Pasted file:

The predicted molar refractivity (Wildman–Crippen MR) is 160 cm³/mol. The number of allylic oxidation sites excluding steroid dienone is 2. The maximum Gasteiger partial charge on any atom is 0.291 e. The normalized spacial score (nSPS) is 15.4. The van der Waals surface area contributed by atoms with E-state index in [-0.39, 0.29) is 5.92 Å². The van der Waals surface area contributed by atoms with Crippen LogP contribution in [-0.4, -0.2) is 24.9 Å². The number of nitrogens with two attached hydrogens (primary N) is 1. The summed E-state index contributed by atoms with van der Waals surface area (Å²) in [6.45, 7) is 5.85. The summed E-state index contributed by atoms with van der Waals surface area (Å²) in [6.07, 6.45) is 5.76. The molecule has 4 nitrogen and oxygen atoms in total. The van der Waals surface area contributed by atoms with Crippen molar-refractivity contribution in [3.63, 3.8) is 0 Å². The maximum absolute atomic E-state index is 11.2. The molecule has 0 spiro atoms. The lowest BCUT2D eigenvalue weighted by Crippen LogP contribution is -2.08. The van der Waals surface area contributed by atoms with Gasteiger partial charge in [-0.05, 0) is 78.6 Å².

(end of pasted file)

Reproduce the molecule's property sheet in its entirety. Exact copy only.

The predicted molar refractivity (Wildman–Crippen MR) is 160 cm³/mol. The number of allylic oxidation sites excluding steroid dienone is 2. The maximum Gasteiger partial charge on any atom is 0.291 e. The normalized spacial score (nSPS) is 15.4. The van der Waals surface area contributed by atoms with E-state index in [-0.39, 0.29) is 5.92 Å². The van der Waals surface area contributed by atoms with Crippen LogP contribution in [-0.4, -0.2) is 24.9 Å². The number of nitrogens with two attached hydrogens (primary N) is 1. The summed E-state index contributed by atoms with van der Waals surface area (Å²) in [6.45, 7) is 5.85. The summed E-state index contributed by atoms with van der Waals surface area (Å²) in [6.07, 6.45) is 5.76. The molecule has 4 nitrogen and oxygen atoms in total. The van der Waals surface area contributed by atoms with Crippen molar-refractivity contribution in [3.63, 3.8) is 0 Å². The maximum absolute atomic E-state index is 11.2. The molecule has 0 spiro atoms. The lowest BCUT2D eigenvalue weighted by Crippen LogP contribution is -2.08. The van der Waals surface area contributed by atoms with Gasteiger partial charge in [-0.05, 0) is 78.6 Å².